Posted on 25/5/2023

Milan officially named as third seat of the Unified Patent Court, but what will be competent to hear?

Milan replaces London after the UK withdrew from the UPC in 2020.

The Italian Government has announced that Milan will be the location of the third central division of the Unified Patent Court (UPC).

Milan joins Munich and Paris as the final third of the central division of the UPC, replacing London which can no longer host the UPC owing to Brexit, which necessitated the UK withdrawing from the UPC in 2020.

It had long been suspected that Milan would replace London, although it is not yet confirmed what competencies the Milan division will have.

The original plan for the UPC was for the three seats of the central division to each be specialised for certain subject matter. The London seat was intended to hear cases relating to Human Necessities and Chemistry, Metallurgy (i.e., IPC codes A and C), with Paris presiding over cases relating to Performing Operations; Transporting, Textiles, Paper, Fixed Constructions, Physics and Electricity (IPC codes B, D,E, G and H), and Munich competent for Mechanical Engineering, Lighting, Heating, Weapons and Blasting (IPC code F).

Whilst Milan will have the third seat of the central branch, there has not yet been an announcement as to whether the Milan division will, once it is operational, simply take on those originally intended for London, or whether Paris and Munich will share some of the competencies intended for London, as has been speculated.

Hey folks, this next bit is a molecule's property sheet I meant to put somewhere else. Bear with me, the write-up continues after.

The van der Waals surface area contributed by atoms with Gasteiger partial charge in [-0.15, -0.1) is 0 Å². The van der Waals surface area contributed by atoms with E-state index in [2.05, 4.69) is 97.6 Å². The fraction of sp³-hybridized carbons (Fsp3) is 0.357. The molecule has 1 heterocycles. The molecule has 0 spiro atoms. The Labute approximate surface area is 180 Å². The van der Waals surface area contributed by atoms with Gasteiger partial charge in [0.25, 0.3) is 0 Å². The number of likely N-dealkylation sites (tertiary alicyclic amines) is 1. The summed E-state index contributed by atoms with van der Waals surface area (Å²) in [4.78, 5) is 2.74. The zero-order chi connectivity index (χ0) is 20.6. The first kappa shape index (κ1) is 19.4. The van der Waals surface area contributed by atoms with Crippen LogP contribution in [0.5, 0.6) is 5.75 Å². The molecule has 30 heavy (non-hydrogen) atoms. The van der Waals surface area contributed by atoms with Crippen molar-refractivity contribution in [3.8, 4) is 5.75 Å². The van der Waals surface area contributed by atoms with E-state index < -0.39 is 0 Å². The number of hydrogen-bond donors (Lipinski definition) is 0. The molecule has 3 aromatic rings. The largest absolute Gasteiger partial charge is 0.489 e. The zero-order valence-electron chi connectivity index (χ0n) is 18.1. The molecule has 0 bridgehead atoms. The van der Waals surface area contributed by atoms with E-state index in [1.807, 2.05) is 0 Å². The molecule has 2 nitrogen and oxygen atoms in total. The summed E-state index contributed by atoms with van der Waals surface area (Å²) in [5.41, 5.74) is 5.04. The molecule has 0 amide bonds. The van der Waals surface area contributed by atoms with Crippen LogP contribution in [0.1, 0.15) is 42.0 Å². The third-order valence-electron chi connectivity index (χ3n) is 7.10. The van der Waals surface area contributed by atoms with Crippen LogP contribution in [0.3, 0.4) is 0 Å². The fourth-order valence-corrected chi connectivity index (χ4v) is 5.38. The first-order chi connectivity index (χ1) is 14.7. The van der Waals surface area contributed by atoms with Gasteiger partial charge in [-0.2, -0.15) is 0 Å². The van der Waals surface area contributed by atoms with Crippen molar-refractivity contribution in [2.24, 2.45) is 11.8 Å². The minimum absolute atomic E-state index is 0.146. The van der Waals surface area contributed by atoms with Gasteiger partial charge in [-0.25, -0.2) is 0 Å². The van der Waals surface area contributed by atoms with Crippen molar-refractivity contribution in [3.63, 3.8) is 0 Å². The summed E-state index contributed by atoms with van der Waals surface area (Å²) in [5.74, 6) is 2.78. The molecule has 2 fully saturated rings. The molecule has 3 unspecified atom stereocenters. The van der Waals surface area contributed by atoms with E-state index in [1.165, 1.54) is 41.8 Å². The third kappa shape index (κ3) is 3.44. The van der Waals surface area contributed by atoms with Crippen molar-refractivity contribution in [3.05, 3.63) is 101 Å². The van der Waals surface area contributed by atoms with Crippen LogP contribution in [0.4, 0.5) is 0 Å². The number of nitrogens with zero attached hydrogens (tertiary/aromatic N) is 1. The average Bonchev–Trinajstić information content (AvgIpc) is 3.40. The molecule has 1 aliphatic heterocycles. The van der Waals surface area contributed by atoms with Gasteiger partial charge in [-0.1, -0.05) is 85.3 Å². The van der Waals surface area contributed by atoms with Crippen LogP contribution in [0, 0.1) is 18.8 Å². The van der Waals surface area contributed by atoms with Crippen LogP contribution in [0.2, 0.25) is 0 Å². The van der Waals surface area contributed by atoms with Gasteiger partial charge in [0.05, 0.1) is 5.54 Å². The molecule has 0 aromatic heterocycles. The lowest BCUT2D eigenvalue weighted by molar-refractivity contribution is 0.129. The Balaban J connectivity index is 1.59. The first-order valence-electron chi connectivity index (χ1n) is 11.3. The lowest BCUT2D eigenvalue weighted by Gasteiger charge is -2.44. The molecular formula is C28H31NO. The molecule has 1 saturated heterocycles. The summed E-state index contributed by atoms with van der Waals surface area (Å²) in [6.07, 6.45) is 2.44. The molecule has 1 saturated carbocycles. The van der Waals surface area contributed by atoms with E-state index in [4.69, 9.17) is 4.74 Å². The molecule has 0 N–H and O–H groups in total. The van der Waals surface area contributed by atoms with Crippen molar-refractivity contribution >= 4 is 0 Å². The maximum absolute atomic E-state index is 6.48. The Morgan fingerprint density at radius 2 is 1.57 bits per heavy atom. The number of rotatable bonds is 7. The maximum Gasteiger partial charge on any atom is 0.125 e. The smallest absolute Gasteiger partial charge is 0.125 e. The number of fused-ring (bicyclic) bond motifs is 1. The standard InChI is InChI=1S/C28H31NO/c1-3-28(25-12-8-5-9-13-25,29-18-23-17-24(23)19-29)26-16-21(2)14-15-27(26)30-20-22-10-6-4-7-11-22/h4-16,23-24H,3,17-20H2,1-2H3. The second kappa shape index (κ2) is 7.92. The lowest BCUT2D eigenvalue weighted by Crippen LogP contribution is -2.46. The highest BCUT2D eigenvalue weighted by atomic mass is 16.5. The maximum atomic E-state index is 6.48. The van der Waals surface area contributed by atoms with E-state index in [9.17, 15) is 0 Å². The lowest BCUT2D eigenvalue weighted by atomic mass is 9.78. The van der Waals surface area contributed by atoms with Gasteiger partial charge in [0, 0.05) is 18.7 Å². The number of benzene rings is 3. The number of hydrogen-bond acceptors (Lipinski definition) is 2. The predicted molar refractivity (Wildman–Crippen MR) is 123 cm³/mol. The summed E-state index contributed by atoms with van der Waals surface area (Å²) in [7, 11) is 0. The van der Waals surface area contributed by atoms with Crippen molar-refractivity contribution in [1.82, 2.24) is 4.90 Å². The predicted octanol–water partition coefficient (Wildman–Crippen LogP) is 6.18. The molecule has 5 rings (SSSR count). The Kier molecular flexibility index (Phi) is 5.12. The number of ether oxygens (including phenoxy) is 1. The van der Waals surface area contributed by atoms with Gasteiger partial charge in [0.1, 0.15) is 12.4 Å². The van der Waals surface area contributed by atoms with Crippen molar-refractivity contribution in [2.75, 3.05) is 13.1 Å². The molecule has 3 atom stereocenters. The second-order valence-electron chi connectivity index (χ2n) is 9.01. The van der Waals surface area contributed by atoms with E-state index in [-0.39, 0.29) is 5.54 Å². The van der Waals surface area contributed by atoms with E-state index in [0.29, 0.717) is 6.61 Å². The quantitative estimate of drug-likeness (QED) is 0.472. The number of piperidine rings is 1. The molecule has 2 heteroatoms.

It has been announced that the competencies intended for London will be shared between Paris and Munich provisionally, in order that there is a division able to hear such cases when the UPC finally enters into force on 1 June 2023.

The provisional splitting of the ‘London’ competencies is that Paris will hear Human Necessities cases (i.e. IPC code A cases), and that Munich will hear Chemistry and Metallurgy case (IPC code C cases).

The UPC will enter into force on 1 June 2023. For advice on the UPC and how it may affect your patents or applications, please contact one of our experts or take a look at our guide to the unitary patent.

Wilson Gunn